Istanbul, Day 1

After landing at Ataturk Airport and retrieving our luggage, Adam and I followed the signs to the Metro and hopped on board.  We had to transfer at some point and I was surprised to see so many people on the tram around noon on a Friday.  As the tram became increasingly crowded, I realized that perhaps taking public transportation from the airport might not have been such a good idea after all but riding public transportation and getting your first glimpse of Istanbul from the tram isn’t such a bad introduction to the city.

We checked into our hotel, made our way north to the docks at Eminonu, and boarded a ferry for Kadikoy.

As we rode the ferry, we reminisced about other locations where we’d taken boat rides (Tigre Delta outside of Buenos Aires, River Seine in Paris, the water taxi from the airport in Venice, etc).  After we landed in Kadikoy, we set off to find our lunch destination.  The restaurant was situated within a popular market area and it took us some effort to find but the effort was completely worth it.  The salads and cold mezzes, which are self-serve, are divine.  The herbs in the salads were rich and complex and the greens in the salads were likely native to Turkey.  The stuffed grape leaves and peppers were the best I’d ever had.  It was our first meal in Turkey and probably our best.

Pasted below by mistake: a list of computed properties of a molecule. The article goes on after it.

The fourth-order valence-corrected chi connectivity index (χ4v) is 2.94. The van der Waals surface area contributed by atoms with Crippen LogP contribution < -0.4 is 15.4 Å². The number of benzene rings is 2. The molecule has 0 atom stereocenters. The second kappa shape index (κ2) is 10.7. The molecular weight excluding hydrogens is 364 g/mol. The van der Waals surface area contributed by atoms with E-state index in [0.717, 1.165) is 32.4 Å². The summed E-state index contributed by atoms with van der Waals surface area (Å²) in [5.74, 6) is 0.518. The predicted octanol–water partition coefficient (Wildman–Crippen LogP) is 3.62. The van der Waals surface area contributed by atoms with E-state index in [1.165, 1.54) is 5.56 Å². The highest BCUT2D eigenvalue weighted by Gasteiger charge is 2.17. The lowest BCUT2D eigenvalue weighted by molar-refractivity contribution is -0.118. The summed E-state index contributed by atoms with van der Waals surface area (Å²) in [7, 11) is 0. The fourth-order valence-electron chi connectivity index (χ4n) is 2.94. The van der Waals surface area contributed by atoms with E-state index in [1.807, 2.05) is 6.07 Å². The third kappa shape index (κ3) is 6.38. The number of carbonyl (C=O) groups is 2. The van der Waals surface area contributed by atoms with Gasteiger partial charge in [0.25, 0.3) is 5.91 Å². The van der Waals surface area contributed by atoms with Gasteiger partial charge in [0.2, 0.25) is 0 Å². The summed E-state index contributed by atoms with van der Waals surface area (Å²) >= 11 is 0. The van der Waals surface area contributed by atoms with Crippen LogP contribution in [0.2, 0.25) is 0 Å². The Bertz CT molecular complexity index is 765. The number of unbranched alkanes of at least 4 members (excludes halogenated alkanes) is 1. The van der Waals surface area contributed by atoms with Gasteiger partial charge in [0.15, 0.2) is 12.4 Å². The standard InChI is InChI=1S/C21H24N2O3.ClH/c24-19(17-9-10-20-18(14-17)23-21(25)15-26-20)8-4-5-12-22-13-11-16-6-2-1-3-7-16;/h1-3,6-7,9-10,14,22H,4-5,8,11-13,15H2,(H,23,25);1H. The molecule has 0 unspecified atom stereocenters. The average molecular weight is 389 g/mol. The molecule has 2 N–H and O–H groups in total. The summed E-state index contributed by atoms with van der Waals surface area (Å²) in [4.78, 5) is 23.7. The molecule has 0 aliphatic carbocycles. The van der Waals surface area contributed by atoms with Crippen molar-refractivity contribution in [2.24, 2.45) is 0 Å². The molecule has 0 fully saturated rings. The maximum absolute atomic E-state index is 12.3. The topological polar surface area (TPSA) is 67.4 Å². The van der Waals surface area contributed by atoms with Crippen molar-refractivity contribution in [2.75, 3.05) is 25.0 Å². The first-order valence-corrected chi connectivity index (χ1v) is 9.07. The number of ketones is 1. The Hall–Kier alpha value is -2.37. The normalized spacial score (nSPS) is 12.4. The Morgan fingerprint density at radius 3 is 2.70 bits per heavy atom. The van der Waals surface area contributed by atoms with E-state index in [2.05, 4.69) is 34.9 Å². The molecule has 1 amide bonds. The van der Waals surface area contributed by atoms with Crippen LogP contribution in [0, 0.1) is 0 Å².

Bulgur pilaf- little did I know that I wouldn’t find pilaf so good again in Turkey

After lunch, we walked around Kadikoy–the area by the ferry terminal in particular had a lot of people but as we walked further out, the sidewalks became less populated.  As we walked by a cafe, I couldn’t help but notice this kitty through the window.

We walked through an area with numerous bakeries and poked inside to check out their pastries

By the time we made our way back towards the market area, I was pretty tired–I had been waking up early during the week leading up to our trip and hadn’t been able to sleep on our red-eye flight.  We plundered on and Adam found our way back to the food market area where we had eaten lunch so we could take some photos.

We boarded the ferry and made our way back to Eminonu.  Most of the restaurants I wanted to try were in Beyoglu but getting there by foot from Eminonu requires crossing the Galata Bridge and then walking up a long flight of stairs past Galata Tower.  After we had done this, we found ourselves on Istiklal Caddesi, a street closed to vehicular traffic which forms the spine of Beyoglu and is probably one of the most popular pedestrian thoroughfares in Istanbul.  We had dinner at the restaurant housed within Istanbul Culinary Institute, toasted to Adam’s birthday, and then made our way back down through Beyoglu, across the bridge and back to our hotel.  Because of early check-in, we were placed in a room on the first floor which was an earshot away from the hotel’s noisy restaurant.  Between the restaurant noise and the street noise, it was not a very restive night.


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